It’s 2035 now. When you go to work, you should definitely take your BSH — Brain Security Hat — before you go to work. The hat has become part of the cultural image of anyone who works in an area with sensitive, confidential information; as it protects your brain from hackers.

Does it sound like the opening scene of some dystopian fantasy novel? Well, given the recent developments in brainwave sensing technologies, the idea of ​​a future in which the human brain can be hacked is worth considering.

What for? Because the concept of «sounding» brain waves is fast becoming a mainstream activity in today’s society. EEG technology has been around for many years, but what is the nature of this brain activity and the electrical signature on the scalp it produces?

If metal electrodes can detect them, then why can’t a remote device be? What can these signals tell someone about what you are doing, thinking, or what your intentions are? In this article, we’ll talk to a board-certified neuroscientist, information systems expert, and former CIA neuroscientist to better understand if there could be a future threat where hackers might one day try to «hack» your brain.

I’ll spoil the plot for you — someone can hack your brain, and if you get to the interview at the end of this article, you’ll understand why.

Control things with your brain

The popularity of using brainwaves for the practical person really caught on when toy manufacturers began to capitalize on the technology. An excellent example of this technology is the brain-controlled helicopter called Orbita, manufactured by Puzzlebot.

While watching someone control a toy can give the impression that the person is intentionally «controlling» the craft with their mind, the reality is that toy manufacturers are simply using levels of existing brainwaves to get a feel for how strong someone is. concentrates. Puzzlebox CEO Steve Castellotti explained the concept to the Huffington Post in 2013.

….If you’re doing math homework or translating into a foreign language or something like a steady, steady sequence of thoughts, there’s a rhythm like someone is beating a drum. We can take this from the electrical signal and use it to control the helicopter.

In other words, it doesn’t matter what you think only that your thoughts are focused on one central thing.

Of course, during this same period of time, especially during 2012 and 2013, the whole mass concept of using elevated brainwaves, denoting «focused thought», to control toys. During this time, some examples of toys that came out included:

  • Star Wars Science Force Trainer or Mindflex toy collection — both allowed you to control the movement of a small, light ball.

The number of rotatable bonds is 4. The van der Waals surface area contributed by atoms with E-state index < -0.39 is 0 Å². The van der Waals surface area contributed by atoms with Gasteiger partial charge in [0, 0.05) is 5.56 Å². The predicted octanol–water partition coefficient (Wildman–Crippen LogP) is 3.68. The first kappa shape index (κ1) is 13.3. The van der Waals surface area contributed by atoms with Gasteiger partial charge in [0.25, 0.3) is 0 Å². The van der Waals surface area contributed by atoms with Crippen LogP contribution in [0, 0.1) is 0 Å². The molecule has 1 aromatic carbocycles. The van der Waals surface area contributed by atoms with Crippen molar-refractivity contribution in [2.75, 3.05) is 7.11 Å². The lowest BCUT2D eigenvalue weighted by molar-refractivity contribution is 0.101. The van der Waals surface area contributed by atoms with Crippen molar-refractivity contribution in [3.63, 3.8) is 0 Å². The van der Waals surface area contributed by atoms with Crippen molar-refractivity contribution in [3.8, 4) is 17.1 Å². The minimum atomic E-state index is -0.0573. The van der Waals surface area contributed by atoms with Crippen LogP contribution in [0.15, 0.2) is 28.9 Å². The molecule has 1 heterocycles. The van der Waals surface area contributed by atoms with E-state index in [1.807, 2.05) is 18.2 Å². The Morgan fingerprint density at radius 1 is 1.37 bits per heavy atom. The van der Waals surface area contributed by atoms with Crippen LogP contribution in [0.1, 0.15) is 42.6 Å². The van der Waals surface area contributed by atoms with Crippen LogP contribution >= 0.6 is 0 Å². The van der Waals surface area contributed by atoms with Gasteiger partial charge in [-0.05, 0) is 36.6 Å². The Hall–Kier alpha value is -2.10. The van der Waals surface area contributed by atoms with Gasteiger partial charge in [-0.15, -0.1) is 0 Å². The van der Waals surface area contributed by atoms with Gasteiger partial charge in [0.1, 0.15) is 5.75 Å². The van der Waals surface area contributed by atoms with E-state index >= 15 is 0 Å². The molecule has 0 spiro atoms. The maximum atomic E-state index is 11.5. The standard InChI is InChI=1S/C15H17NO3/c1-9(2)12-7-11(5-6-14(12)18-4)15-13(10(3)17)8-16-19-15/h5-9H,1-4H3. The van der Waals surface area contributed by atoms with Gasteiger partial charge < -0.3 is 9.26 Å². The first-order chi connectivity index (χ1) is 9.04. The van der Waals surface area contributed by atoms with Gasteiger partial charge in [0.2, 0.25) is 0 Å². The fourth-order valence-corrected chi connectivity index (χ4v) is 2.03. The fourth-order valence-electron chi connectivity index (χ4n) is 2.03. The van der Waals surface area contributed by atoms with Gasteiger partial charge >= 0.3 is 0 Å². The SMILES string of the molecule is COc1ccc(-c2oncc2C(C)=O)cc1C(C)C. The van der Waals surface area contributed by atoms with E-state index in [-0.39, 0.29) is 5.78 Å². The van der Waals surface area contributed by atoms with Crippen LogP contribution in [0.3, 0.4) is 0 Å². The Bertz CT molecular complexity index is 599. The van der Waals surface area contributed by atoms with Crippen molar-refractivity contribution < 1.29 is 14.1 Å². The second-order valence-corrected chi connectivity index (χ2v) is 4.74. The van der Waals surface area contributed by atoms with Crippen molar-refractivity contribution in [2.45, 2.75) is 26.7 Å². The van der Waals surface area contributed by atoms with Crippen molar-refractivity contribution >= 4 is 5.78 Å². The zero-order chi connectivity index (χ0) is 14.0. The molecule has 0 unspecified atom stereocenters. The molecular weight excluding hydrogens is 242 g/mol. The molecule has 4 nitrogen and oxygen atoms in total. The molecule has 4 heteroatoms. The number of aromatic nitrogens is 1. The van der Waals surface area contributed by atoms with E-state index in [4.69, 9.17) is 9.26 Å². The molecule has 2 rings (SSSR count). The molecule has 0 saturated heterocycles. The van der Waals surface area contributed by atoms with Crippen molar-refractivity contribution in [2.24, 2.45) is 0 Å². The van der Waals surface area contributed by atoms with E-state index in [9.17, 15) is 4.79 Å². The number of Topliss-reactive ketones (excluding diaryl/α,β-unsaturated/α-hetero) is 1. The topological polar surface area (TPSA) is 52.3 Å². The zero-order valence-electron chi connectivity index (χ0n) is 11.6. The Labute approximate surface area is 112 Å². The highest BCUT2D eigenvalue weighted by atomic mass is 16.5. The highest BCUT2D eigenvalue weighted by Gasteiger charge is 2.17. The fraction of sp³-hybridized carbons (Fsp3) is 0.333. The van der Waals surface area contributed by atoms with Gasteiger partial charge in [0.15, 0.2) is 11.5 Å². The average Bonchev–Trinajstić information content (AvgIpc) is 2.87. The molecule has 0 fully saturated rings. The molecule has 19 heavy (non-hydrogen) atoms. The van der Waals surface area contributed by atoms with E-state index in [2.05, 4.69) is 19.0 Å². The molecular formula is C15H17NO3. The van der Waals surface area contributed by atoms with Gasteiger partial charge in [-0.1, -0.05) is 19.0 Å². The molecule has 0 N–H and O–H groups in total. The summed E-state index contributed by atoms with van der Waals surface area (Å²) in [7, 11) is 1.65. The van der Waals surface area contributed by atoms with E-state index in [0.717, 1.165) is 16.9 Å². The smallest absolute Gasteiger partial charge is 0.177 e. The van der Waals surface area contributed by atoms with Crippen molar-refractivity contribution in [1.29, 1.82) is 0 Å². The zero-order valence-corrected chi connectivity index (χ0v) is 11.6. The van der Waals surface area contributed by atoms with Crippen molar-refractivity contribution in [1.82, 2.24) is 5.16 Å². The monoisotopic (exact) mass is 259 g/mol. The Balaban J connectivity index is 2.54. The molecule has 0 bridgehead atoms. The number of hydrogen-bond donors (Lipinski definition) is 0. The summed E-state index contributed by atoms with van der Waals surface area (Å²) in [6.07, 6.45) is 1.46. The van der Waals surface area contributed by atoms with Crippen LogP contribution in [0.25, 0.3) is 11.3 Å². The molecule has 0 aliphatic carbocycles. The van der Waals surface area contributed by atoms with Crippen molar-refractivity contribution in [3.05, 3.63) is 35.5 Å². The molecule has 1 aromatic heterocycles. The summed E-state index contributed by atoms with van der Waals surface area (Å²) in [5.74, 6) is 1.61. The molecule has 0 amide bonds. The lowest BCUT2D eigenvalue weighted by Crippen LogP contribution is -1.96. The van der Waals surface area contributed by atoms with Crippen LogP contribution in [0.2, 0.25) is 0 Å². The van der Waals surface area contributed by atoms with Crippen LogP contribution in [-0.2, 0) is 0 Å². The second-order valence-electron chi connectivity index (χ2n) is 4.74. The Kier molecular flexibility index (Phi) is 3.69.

• Neural Impulse Actuator, developed by OCZ Technology, provided a «brain-computer interface» for Windows PC game developers to incorporate brainwaves into computer software.
  • mind set NeuroSky, was an EEG headset that also allows developers to develop software based on brainwaves.

NeuroSky, the developers of MindSet, have also released a set of silly looking fuzzy cat ears called Necomimi that will move in response to the wearer’s «emotions» (you can’t think of that!)

While these toys are fun novelties to keep kids (and maybe even adults) entertained for hours, what are the implications for the future? Are these «brainwaves» useful for more than just determining if someone is experiencing a «focused» thought, or could you learn more about a person’s thoughts with such sensors?

Psychology of sensations and emotions

According to Dr. Decontee Jimmeh, a Board-certified neurologist at Brookwood Medical Center’s Norwood Clinic, electrical activity sensed by an EEG can actually provide interesting information about a person’s brain and personality. However, rather than simply «listening» to a person’s brain wave patterns, Dr. Jimme explains that you can gather important information about a person’s «neurochemical behavior» by observing brain wave patterns in response to certain events.

Like the EEG, evoked potentials are also records of the electrical activity of the brain. However, evoked potentials are produced by a stimulus (such as a visual or auditory stimulus) instead of the spontaneous recording obtained by an EEG. […] These recordings, even smaller than EEG and evoked potential signals, are time-synchronized signals after a stimulus and its corresponding neurobehavioral response.

While this information won’t tell you exactly what the person is thinking, it won’t reveal specific psychological conditions. they can help you predict how they are likely to act in response to certain stimuli. It can provide you with a complete set of «personality characteristics» that will allow you to accurately predict how a person is likely to react in any given situation — essentially their psychological «personality».

… There is anecdotal evidence that depressed patients may have certain lower amplitude time recordings (i.e. P300 waveform). Emotions come from deeper, more primitive areas of the brain, such as the limbic system. However, they reach our consciousness through the cortex. Therefore, in theory, scalp electrodes can record sensory-related signals.